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. Last Updated: 07/27/2016

Ingushetia Opposes Jury Trials

Murat Zyazikov, the president of Ingushetia, spoke out Monday against the introduction of jury trials in his region, saying they could help alleged terrorists escape punishment.

He said those accused of involvement in a raid on police installations in the North Caucasus republic in June must be tried by judges.

About 90 people, mostly police and security officers, were killed in the attack.

Zyazikov said the cases of 13 suspects already have been sent to court and about 40 others would soon follow.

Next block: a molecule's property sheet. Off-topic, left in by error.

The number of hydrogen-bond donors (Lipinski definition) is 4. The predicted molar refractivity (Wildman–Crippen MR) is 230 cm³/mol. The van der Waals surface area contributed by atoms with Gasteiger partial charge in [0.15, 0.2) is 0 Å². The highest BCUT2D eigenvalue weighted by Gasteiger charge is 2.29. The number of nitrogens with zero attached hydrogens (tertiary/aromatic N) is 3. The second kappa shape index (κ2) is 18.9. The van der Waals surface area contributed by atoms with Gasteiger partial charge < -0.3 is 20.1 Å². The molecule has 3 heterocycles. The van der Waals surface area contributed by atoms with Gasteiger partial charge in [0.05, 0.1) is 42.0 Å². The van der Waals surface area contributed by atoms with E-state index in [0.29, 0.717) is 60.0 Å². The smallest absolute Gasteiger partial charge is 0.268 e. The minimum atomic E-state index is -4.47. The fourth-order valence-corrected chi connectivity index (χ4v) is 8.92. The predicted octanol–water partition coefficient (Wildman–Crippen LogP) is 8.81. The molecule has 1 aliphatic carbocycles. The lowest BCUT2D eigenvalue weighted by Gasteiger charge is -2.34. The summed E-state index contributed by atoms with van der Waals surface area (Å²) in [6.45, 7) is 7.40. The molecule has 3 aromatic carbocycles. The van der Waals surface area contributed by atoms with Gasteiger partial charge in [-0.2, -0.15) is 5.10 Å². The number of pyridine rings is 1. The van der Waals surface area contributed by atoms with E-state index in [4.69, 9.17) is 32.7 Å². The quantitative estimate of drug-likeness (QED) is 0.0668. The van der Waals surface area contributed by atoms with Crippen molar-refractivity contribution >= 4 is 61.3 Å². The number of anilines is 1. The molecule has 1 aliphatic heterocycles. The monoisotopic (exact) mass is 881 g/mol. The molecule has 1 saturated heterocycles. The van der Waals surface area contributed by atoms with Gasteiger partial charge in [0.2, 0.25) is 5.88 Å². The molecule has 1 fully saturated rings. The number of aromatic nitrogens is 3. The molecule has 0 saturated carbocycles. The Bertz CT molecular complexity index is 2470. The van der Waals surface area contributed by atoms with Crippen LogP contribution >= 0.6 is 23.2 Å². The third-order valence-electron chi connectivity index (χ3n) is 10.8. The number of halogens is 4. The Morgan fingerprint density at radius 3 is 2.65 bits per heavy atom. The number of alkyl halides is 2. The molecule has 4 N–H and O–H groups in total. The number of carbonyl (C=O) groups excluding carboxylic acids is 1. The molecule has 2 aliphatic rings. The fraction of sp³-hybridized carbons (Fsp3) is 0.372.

"Those who are accused of involvement in the attack are asking to be tried by a jury," he said at a news conference.

"But relatives of the victims are categorically against it, pointing to previous cases when suspected criminals were freed and continued their evil deeds."

Zyazikov said Ingushetia would only be ready for the introduction of jury trials in five to 10 years.

Jury trials existed in Russia before the 1917 Bolshevik Revolution, and they gradually have been reintroduced in recent years.

Human rights activists hope that jury trails will help liberalize the court system, widely criticized for repressive trends and rampant corruption.